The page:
As a chef, Mitsuru Konishi works with the most premium ingredients daily.
But for the 45-year-old chef who first entered the trade at 18, it is the simplest of ingredients — good olive oil, eggs and delicious bacon — that he credits for his choice of career.
“There are two reasons that made me follow my dreams and become the chef I am today. First, my mother inspired me and influenced my work and second of all, it was the outcome of cooking with ingredients, sometimes as simple as olive oil, eggs and bacon,” says Konishi, the executive chef of MICHELIN-starred Zest by Konishi.
In his hands, the humble cauliflower is the perfect foil for an amuse bouche of Botan ebi, Sea Urchin, Cauliflower with Crustacean Jelly and Kristal Caviar, while a main course seamlessly binds layers of delicate flavour from Japanese Amadai, clams and zucchini in a French-inspired Bouillabaisse Sauce. In another creation, the addition of refreshing kumquat and sansho pepper add a distinctive Asian touch to flavourful Challandais Duck.
Desserts are as tasty as they are Instagram-friendly: the signature Rose and Raspberry Saint Honoré, comprising delicately perfumed rose and raspberry cream sandwiched between layers of puff pastry and choux puffs, is designed for double taps.
Konishi’s precisely balanced blend of contemporary French techniques and Japanese sensibilities was forged from stints in some of the world’s most demanding kitchens, such as in Japan at two MICHELIN-starred L’Atelier de Joël Robuchon in Tokyo, and at France’s Michel Rostang, L’Hôtel de Carantec and two-MICHELIN-starred Taillevent. At the latter, he made history as the revered institution’s first Japanese sous chef.
The Okayama native moved to Hong Kong in 2013 to helm Wagyu Takumi (now renamed as Takumi by Daisuke Mori) as executive chef, and helped the restaurant to earn its two MICHELIN stars in 2014, which it maintained until 2016.
In 2015, chef Konishi was also bestowed the title of Chevalier dans l’Ordre National du Mérite (Knight of National Order of Merit) by the Consul-General of France in recognition of his commitment to promoting French culture and gastronomy abroad.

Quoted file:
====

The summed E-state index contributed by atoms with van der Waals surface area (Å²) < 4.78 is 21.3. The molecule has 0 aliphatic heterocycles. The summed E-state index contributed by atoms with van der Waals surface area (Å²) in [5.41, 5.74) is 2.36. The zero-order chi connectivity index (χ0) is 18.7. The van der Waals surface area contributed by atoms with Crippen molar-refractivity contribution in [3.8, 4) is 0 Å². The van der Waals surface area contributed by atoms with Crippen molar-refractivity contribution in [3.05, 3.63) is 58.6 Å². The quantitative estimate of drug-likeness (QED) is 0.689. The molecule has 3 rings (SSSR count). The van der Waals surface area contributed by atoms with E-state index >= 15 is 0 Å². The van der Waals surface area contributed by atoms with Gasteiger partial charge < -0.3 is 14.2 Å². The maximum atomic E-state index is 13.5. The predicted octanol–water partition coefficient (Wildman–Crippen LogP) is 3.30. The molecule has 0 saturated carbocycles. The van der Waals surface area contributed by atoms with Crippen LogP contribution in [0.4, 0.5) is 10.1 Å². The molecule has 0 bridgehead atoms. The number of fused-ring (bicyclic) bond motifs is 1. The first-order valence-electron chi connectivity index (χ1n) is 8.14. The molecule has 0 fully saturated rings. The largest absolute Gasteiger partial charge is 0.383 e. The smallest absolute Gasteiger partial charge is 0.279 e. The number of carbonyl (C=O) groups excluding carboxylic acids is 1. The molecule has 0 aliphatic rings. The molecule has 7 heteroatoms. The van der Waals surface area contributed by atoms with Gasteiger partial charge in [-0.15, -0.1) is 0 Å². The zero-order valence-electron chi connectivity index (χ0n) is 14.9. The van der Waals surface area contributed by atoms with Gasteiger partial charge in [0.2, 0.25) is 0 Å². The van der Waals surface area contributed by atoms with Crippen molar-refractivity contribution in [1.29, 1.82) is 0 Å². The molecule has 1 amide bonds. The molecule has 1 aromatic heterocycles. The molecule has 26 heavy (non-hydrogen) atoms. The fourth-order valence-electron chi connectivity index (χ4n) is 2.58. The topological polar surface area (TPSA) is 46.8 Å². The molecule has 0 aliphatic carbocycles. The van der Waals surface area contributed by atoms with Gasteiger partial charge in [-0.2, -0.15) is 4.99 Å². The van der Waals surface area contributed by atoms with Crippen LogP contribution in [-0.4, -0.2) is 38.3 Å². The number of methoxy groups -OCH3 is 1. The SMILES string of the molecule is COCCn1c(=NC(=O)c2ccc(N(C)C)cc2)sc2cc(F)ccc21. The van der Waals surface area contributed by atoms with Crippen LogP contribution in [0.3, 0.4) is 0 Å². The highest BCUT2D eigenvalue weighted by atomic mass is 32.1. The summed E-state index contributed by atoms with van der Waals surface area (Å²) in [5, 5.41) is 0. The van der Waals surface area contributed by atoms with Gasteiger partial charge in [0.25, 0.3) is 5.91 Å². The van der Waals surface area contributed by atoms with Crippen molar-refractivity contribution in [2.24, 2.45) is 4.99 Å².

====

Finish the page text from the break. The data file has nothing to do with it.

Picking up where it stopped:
(Pictured: Local Ping Yuen Chicken stuffed with lotus-leaf wrapped Japanese rice, water chestnut, chicken liver, and foie gras, smoked over a bed of sage rosemary and thyme.)
At the two-storey ZEST by Konishi, which opened in August 2019 under the hospitality conglomerate Lai Sun Group’s umbrella, chef Konishi’s showcases his distinctive brand of haute French Japanese cuisine on the elegant 28th-floor The Dining Room, while The Lounge one floor above offers casual express menus, bento boxes and playful Nippon-inspired craft cocktails, set against a backdrop of panoramic views over Hong Kong’s glittering skyscrapers in the evenings.
The restaurant’s focus on freshness and seasonality impressed MICHELIN inspectors, who bestowed a MICHELIN star on the venue in the MICHELIN Guide Hong Kong Macau 2020, just four months after its opening.
We speak to chef Konishi about his thoughts on the latest in his string of recognitions.
When did you first hear about the MICHELIN Guide?
I have heard about the MICHELIN Guide since I was a kid from one of Japan’s cooking TV shows that featured well-known chefs who were working for MICHELIN restaurants in Europe.
How did you feel when your restaurant first received a Michelin star?
I was euphoric and excited! Regardless, we aim to put more effort and accomplish to maintain our MICHELIN star.
How did you celebrate?
We celebrated with the entire team at Zest with a toast and thanked everyone for their support and hard work.
How has the MICHELIN Guide influenced your career?
Frankly speaking, it gave me an opportunity to enlarge my career circle, such as getting to know other chefs and guests from different places.
What are your proudest achievements as a chef?
When I see my former colleagues being recognized and having fulfilled their dreams of becoming a chef one day.
Do you have any advice for young cooks who want to get a MICHELIN star?
First, my honest advice is to learn the basic culinary skills. Basic technique is the main key to success that will form the basis for your personal style or creativity. Second, be ready to commit to long working hours, which takes a lot of effort. Overall, becoming a chef is worthy of respect and it is sacred work.